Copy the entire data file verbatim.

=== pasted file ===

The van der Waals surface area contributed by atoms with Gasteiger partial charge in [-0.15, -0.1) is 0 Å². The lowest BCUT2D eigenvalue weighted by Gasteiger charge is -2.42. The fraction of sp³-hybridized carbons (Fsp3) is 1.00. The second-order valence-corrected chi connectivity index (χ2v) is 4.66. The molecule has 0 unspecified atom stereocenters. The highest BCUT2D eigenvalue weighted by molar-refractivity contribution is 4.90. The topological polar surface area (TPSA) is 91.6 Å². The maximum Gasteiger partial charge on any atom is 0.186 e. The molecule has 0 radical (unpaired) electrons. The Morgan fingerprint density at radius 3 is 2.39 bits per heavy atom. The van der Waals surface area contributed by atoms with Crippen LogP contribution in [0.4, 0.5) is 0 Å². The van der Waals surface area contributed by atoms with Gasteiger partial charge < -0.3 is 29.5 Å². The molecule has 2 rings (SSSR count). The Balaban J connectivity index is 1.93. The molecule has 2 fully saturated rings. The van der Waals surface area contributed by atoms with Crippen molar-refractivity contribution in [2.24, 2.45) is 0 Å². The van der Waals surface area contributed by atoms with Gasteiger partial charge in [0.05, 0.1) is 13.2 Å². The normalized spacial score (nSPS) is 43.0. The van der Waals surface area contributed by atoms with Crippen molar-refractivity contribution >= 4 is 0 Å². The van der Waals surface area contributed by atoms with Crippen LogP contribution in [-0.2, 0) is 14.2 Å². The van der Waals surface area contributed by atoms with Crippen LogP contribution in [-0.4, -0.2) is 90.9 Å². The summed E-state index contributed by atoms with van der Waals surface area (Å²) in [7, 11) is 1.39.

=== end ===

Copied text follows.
The van der Waals surface area contributed by atoms with Gasteiger partial charge in [-0.15, -0.1) is 0 Å². The lowest BCUT2D eigenvalue weighted by Gasteiger charge is -2.42. The fraction of sp³-hybridized carbons (Fsp3) is 1.00. The second-order valence-corrected chi connectivity index (χ2v) is 4.66. The molecule has 0 unspecified atom stereocenters. The highest BCUT2D eigenvalue weighted by molar-refractivity contribution is 4.90. The topological polar surface area (TPSA) is 91.6 Å². The maximum Gasteiger partial charge on any atom is 0.186 e. The molecule has 0 radical (unpaired) electrons. The Morgan fingerprint density at radius 3 is 2.39 bits per heavy atom. The van der Waals surface area contributed by atoms with Crippen LogP contribution in [0.4, 0.5) is 0 Å². The van der Waals surface area contributed by atoms with Gasteiger partial charge < -0.3 is 29.5 Å². The molecule has 2 rings (SSSR count). The Balaban J connectivity index is 1.93. The molecule has 2 fully saturated rings. The van der Waals surface area contributed by atoms with Crippen molar-refractivity contribution in [2.24, 2.45) is 0 Å². The van der Waals surface area contributed by atoms with Gasteiger partial charge in [0.05, 0.1) is 13.2 Å². The normalized spacial score (nSPS) is 43.0. The van der Waals surface area contributed by atoms with Crippen molar-refractivity contribution >= 4 is 0 Å². The van der Waals surface area contributed by atoms with Crippen LogP contribution in [-0.2, 0) is 14.2 Å². The van der Waals surface area contributed by atoms with Crippen LogP contribution in [-0.4, -0.2) is 90.9 Å². The summed E-state index contributed by atoms with van der Waals surface area (Å²) in [7, 11) is 1.39.